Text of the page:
preferred.

Guides G H I K are arranged, as shown, for directing the strips that form the belt or fillet into and through the machine. indicated in the drawings. Said guides are made, as shown in Figs. 4 and 5, with laterally-adjustable side disks or pieces, h, which can be moved toward or from each other to.

The course is I accommodate different widths of belt, and with bars '5 to inclose the spaces 6 for the belts. Guide I is made with two spaces, 0 c, for the passage of the strips of material m m and to bring them uniformly together between the pressing-rolls E F. V y A scraper-bar, L, is provided between the rolls A and E for spreading or leveling the cement and clearing offany surplus from the surface of the belt on. This scraper may be made with a corrugated edge, as shown in Fig. 4, so as to work the surface in fine ridges. A guide-baig'f, serves for retaining the belt down upon the scraper L and roll A. The two bands of material m m are entered into the machine at the different guides G and H, one passing over the roll A and scraper L to the guide I and pressing-rolls E F, the other passing beneath the reservoir 0, through the guide K, and thence to the guide I and pressing-rolls E-F. The rollArevolves in opposite direction to the movement of the strip m, so that the cement brought up by the roll is wiped off from the roll-face onto the belt-strip m.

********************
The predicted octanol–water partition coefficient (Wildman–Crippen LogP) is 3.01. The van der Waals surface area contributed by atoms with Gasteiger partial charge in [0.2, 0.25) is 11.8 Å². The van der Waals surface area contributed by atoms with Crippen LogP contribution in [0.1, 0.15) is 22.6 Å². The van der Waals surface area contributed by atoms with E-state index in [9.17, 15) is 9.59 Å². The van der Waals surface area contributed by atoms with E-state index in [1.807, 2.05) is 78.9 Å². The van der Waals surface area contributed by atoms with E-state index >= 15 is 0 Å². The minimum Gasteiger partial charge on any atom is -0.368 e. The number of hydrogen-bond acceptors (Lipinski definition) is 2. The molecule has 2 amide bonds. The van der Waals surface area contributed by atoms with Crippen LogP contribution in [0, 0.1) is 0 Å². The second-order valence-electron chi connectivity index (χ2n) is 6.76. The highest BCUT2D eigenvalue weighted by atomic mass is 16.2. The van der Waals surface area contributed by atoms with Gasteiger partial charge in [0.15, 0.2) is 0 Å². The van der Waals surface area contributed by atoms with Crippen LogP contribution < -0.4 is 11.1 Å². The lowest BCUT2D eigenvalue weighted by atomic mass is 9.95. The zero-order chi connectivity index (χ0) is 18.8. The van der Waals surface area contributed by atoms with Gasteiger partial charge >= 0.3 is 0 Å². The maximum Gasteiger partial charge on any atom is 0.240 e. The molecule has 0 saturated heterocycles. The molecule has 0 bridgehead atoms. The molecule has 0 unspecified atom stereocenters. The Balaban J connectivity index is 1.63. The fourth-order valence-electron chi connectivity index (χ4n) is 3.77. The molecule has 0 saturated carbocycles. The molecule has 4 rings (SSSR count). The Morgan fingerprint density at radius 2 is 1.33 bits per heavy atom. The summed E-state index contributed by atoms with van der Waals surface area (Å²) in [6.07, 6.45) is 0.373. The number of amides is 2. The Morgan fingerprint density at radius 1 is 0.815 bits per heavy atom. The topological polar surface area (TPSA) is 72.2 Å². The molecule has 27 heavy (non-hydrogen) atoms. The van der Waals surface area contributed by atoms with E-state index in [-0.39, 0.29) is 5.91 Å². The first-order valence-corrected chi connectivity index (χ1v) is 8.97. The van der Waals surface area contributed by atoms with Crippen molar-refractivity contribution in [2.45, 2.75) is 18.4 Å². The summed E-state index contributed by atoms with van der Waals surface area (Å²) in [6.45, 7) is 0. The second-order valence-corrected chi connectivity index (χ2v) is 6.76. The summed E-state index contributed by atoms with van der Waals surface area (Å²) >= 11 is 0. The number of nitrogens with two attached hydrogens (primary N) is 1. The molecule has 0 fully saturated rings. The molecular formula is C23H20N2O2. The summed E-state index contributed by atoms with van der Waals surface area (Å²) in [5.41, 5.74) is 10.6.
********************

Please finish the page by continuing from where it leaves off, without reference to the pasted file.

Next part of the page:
This is then more evenly and uniformly spread by the bar L, and the two strips m and m are brought together at the guide I, and the cemented surface of the strip 722 is pressed firmly to the'strip'm by the action of the rolls E F, causing the two strips to unite and form the belt or fillet M.

In Fig. 6 is shown an arrangement of mechanism for making and finishing doubled fillets or belts by my continuous process. These belts or fillets may be made from short thin pieces of stock, such as are useless for the purposes of cardsetting, except when doubled and cemented together andto render the operation of doubling, cementing, and finishing sufiiciently rapid, convenient, and'economic for practical purposes, I have devised the within described method of manufacture. The stock is split to a uniform thickness of about one-half the required thickness of the finished belt. It is cut into strips the required width and the ends scarfed to make the lateral joints 0. The scarfed ends of these short pieces are cemented together to form the long strips m m. These strips are passed between series of bars N, or devices for giving friction or tension on the strips m m, which are then drawn into and through the doubling and cementing appara tus, where the two strips m m are united, in the manner hereinbcfore described, to form the doubled card-fillet or belt M. The parts are placed together, so that the grain surface of the leather will be outward at both sides of the belt. The belt or piece M is, after leaving the pressing-rolls E E, carried for a sufficient distance to permit the cement to set or harden suffieientlyto withstand the subsequent operations, it being supported by drums I or other suitable devices. It is then passed through an edge-trimming device, R, which trims and evens both the edges, as at t t, and reduces the fillet to the required width. It is then passed ,through a set of polishing-rolls, S, which smooth off and finish the surfaces, after which it is rolled into coils T, of any desired size, and is ready for use.